• Create healthier social media habits. Getting real about how social media affects us, and making decisions based on that intel, is a good place to start. Begin to notice what’s going on when you feel the urge to scroll through your feed  — are you bored, lonely, or looking for validation? And what happens when you take in certain photos, captions, or videos? Do particular accounts lead you to doubt your worth? Start to ask yourself, “Do I really need to follow that fitness model?” or “Can I try muting the person who is constantly posting their exotic trips?” If you’d like to spend less time on apps like Instagram or Facebook, you can set time limits using the Screen Time setting.


  • Make a hype list. Bear with us because this one can feel a little embarrassing, but it’s super effective. Take a couple of minutes to reflect on things that are true about you. Are you curious, stylish, patient, a good sister, a thoughtful neighbor, etc.?  Now, think of some things you’ve accomplished or overcome during the course of your life. Did you make it through a scary career move? Adjust to living in a new city? Or try a musical instrument? Next, grab some paper and a pen (or tap into the Journal Tool) and make a list of what comes to mind when you ask, “Who am I and what have I accomplished?” Save this list in a safe, private spot and come back to it as often as you need — it can be a way to start your day or you can pull it out anytime you’re not feeling so great.


  • Get creative. Spending some time writing a poem, dancing to uplifting music, or making bad art can help us to better express and understand ourselves. Try giving yourself permission to be creative without judging too harshly. When we get out of our comfort zone and create something just for us, it can give us an instant self-esteem boost.


  • Get serious about self-care. Sorry to sound like an obnoxious parent, but doing things that are good for you — like making time for movement, getting plenty of rest, eating a nourishing meal, or finding time to connect with the people you love — sends the message that you are worthy of time, attention, and care. If this concept feels overwhelming, start small by thinking of one simple thing you can do to care for yourself this week. Maybe it’s a walk outside or a quick grounding exercise to start your day off right.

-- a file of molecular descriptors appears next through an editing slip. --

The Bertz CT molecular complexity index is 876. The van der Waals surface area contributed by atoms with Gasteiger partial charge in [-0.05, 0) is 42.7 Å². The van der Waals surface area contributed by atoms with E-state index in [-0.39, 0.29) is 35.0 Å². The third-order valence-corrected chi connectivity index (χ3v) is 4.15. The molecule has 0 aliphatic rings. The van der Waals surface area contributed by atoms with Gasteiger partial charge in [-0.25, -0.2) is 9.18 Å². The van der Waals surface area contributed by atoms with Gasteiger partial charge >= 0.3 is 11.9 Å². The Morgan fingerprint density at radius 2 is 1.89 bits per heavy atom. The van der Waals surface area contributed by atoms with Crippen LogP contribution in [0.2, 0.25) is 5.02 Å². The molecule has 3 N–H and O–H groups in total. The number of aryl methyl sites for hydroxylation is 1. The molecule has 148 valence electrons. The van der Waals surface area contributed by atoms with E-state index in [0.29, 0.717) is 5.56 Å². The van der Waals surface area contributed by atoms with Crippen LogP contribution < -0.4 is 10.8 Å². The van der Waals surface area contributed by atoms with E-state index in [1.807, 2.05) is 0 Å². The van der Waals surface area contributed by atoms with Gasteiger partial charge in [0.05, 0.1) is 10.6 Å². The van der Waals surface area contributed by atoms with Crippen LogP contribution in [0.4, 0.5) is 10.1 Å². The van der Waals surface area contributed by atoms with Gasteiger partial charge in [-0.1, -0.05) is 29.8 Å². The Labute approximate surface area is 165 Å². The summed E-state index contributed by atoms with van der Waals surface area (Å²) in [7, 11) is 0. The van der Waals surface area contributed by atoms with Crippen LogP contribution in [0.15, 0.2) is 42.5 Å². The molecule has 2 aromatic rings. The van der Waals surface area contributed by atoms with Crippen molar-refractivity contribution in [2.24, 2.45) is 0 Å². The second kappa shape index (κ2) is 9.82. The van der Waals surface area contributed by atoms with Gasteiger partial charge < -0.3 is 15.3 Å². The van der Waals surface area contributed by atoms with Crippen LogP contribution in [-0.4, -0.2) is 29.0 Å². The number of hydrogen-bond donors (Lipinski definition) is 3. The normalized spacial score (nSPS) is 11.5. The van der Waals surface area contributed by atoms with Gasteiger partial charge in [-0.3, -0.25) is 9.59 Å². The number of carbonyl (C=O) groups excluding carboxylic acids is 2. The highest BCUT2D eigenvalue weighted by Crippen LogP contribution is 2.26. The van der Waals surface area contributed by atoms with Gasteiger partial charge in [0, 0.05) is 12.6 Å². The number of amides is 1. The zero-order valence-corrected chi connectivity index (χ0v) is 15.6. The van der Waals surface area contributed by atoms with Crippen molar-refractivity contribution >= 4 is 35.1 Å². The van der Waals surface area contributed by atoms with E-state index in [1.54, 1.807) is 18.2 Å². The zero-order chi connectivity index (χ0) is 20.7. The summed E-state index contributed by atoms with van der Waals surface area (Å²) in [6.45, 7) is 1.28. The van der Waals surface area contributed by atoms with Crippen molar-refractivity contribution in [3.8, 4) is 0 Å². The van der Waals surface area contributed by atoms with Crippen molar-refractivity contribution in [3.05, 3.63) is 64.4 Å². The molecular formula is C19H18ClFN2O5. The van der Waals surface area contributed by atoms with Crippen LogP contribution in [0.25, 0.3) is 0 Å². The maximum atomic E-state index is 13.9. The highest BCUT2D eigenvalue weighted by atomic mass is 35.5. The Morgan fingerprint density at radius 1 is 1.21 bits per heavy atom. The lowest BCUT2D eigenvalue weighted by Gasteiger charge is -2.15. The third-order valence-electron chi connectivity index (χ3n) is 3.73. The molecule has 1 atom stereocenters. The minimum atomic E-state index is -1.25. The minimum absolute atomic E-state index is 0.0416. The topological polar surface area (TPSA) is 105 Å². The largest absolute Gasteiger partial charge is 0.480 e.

• Offer up self-compassion. We typically hold ourselves to impossibly high standards, thinking we need to be everything all at once — be fit, successful, smart, wealthy, kind, hard-working, chill, popular… It’s exhausting. The next time you find yourself coming up short of an expectation, try being a little more gentle. What would you tell a friend who missed a deadline at work or forgot to pack their kid’s favorite snack? You’d probably say, “Hey, cut yourself some slack. You’re juggling a lot and it’s okay.”


  • Surround yourself with people who lift you up. Brené Brown recently gave a talk on the importance of having people around you who protect your flame, as opposed to those who are “candle blower outers.” What she’s getting at is that it’s important to spend time with people who make space for us and celebrate who we are, instead of tearing us down. Begin to notice how you feel around certain people. After you leave a conversation, do you feel drained or diminished? Or do you walk away with your head a little higher, feeling seen, heard, and valued? If possible, make an effort to spend more time with those who help you to feel good about who you are.


Remember that this process takes time, and a therapist can help us begin to notice and challenge our thoughts and overall beliefs that we hold about ourselves. Reach out if you need extra support and try to show a little more kindness to yourself today.


By Katie Nave, Copywriter at Sanvello 

Katie is a writer and mental health advocate living in Brooklyn, New York. Her essays have been featured in publications including Newsweek, Elle, Glamour, Business Insider, and Motherly. She has served as a producer for the National Women’s March and worked with organizations like Girls Inc. She is currently the Copywriter at Sanvello and you can follow her on Instagram: @kathryn.e.nave.